This is a story about my deaf dalmatian Charlie and how he came to be such a big part of my life. From what I gathered from his shelter paperwork I think he was a puppy mill dog since he was originally sold to a pet store. There is a long history of dalmatian breeders culling (putting them to sleep) deaf puppies because they think that’s the “humane ” option for them. They buy into the myths they have heard for generations about deaf dalmatians being more aggressive which in the last few years have been debunked by research.
In the pet store where Charlie was offered for sale he had not been returned just once or twice but the pet store had sold him three times! Even with the third family not one person realized this cute dalmatian puppy was deaf. Ultimately the records show he was sold to a total of four families.
The last owner who purchased Charlie decided to dump the poor pup at the shelter. He had originally asked the shelter staff to euthanize Charlie. The NYC ACC is a high kill shelter and they decided because Charlie was still a puppy to put him up for adoption. After a while Charlie still ended up on a “kill list” because of the euthanasia recommendation from the last owner became known.
If Charlie hadn’t made it on the kill, my best friend would never have seen him or found him. When she saw his post on FB she sent me the photo. When I fist saw this crazy dalmatian puppy, he was a nut case jumping all over me and biting my arms (he had no puppy bite inhibition training whatsoever). I think he was between six and ten months old when I got him.
I knew the dalmatian breed was known for a high incidence of deafness (as high as 25-30%) so I did some testing on my own and confirmed he was indeed deaf.
I waved my hands and he responded so we started communicating through training with sign commands. Originally I took him home to foster him and help him with his training. I figured I would help the Dalmatian Rescue by training him and help to find him a good home.
After I got Charlie home, I could tell immediately from Charlie’s body language he was abused and probably was never walked or taken outside to go to potty. For the first month he lived with me he only went potty inside (everywhere). He was a little biter and really to an uneducated person he appeared to be a terrible puppy. Since I like a challenges when it comes to training dogs I could recognize his sweet soul under all that crazy. I decided to start working with him every day.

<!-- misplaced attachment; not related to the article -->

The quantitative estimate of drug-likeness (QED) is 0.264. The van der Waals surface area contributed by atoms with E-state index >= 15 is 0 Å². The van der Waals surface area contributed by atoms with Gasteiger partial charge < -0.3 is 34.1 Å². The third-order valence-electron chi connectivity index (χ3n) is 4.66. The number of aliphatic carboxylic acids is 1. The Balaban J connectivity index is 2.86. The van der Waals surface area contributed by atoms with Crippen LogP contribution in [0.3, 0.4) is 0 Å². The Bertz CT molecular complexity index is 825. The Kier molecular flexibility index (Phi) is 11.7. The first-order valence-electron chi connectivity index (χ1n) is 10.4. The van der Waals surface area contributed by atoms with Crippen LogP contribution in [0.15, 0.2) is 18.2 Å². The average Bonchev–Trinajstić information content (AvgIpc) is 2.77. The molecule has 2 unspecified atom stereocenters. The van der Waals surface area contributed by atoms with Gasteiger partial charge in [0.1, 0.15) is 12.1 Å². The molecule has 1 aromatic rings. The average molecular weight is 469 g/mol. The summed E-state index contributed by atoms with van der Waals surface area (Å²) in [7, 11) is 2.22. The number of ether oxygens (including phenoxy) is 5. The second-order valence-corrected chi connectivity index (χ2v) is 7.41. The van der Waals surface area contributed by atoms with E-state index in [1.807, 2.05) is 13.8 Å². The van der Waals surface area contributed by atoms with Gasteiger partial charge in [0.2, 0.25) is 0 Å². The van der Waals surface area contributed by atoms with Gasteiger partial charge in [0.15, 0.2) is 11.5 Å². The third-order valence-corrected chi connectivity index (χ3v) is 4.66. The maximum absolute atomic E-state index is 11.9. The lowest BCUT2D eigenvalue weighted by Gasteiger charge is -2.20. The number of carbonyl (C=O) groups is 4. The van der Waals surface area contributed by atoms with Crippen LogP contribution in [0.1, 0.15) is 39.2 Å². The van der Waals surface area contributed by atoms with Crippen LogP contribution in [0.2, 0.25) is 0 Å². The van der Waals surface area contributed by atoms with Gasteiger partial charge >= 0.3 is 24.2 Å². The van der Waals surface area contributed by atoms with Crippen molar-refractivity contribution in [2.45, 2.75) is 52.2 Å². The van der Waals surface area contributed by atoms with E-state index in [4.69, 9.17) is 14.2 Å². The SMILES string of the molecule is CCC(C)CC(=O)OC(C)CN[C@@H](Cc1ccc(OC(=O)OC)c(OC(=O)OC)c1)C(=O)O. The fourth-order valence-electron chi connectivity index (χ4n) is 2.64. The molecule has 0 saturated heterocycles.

It took months of working with him every single day for me to rehabilitate Charlie. I decided after working with him for two weeks I was going to be a failed foster and keep him. He was already dependent on me and he had four humans before me fail him and I was not going to be his fifth.
After 6 months of daily consistent positive reinforcement training and socialization, Charlie was doing so well he passed his Therapy Dog exam! We now go to a local hospital to visit the sick and terminally ill patients and their families to comfort them.
I have a minor Vagus nerve disorder, and I can go unconscious when my blood pressure drops too low. It started happening about a year into rescuing Charlie. When Charlie noticed me having an episode he would rush and sit on me to keep me calm so I wouldn’t pass out. As a deaf dog I believe he is so tuned into my body chemistry he can detect a Vegus nerve episode to make a perfect Service Dog for me. Charlie naturally knows what to do and I feel safer and less anxious having him by my side.
After a while people on the streets of New York started noticing how beautiful and well behaved he is so they asked if they could photograph him. No one knew or cared if he was deaf. He does get photographed for magazines and he does gigs during fashion week. He loves posing for the camera and is comfortable off leash (even if it’s in Time Square). – by Colleen Wilson